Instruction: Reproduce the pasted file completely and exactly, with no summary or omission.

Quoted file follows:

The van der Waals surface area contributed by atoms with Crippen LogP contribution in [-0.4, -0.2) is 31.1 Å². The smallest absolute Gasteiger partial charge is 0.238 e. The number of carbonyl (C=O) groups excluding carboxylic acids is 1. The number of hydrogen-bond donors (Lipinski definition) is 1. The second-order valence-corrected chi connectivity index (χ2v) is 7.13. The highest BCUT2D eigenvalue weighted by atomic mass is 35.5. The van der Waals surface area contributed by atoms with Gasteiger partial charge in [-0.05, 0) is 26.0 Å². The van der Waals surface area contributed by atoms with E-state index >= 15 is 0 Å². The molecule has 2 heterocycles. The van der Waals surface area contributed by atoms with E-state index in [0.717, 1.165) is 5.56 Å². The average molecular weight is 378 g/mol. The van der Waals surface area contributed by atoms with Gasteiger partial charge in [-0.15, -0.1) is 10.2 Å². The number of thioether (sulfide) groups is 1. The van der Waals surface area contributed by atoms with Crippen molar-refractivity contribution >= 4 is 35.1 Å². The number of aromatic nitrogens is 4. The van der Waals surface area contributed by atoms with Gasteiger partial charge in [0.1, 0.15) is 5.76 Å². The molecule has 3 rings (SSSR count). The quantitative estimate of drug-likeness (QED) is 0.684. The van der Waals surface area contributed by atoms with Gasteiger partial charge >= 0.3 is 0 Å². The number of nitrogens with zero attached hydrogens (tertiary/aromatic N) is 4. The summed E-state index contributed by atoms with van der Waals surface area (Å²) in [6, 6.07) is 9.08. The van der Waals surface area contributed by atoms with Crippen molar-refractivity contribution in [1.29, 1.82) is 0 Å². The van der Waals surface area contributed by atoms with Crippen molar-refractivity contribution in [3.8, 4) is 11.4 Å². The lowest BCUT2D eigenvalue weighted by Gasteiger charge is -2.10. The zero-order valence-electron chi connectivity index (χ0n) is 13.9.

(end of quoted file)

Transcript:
The van der Waals surface area contributed by atoms with Crippen LogP contribution in [-0.4, -0.2) is 31.1 Å². The smallest absolute Gasteiger partial charge is 0.238 e. The number of carbonyl (C=O) groups excluding carboxylic acids is 1. The number of hydrogen-bond donors (Lipinski definition) is 1. The second-order valence-corrected chi connectivity index (χ2v) is 7.13. The highest BCUT2D eigenvalue weighted by atomic mass is 35.5. The van der Waals surface area contributed by atoms with Gasteiger partial charge in [-0.05, 0) is 26.0 Å². The van der Waals surface area contributed by atoms with E-state index >= 15 is 0 Å². The molecule has 2 heterocycles. The van der Waals surface area contributed by atoms with E-state index in [0.717, 1.165) is 5.56 Å². The average molecular weight is 378 g/mol. The van der Waals surface area contributed by atoms with Gasteiger partial charge in [-0.15, -0.1) is 10.2 Å². The number of thioether (sulfide) groups is 1. The van der Waals surface area contributed by atoms with Crippen molar-refractivity contribution >= 4 is 35.1 Å². The number of aromatic nitrogens is 4. The van der Waals surface area contributed by atoms with Gasteiger partial charge in [0.1, 0.15) is 5.76 Å². The molecule has 3 rings (SSSR count). The quantitative estimate of drug-likeness (QED) is 0.684. The van der Waals surface area contributed by atoms with Gasteiger partial charge >= 0.3 is 0 Å². The number of nitrogens with zero attached hydrogens (tertiary/aromatic N) is 4. The summed E-state index contributed by atoms with van der Waals surface area (Å²) in [6, 6.07) is 9.08. The van der Waals surface area contributed by atoms with Crippen molar-refractivity contribution in [1.29, 1.82) is 0 Å². The van der Waals surface area contributed by atoms with Crippen molar-refractivity contribution in [3.8, 4) is 11.4 Å². The lowest BCUT2D eigenvalue weighted by Gasteiger charge is -2.10. The zero-order valence-electron chi connectivity index (χ0n) is 13.9.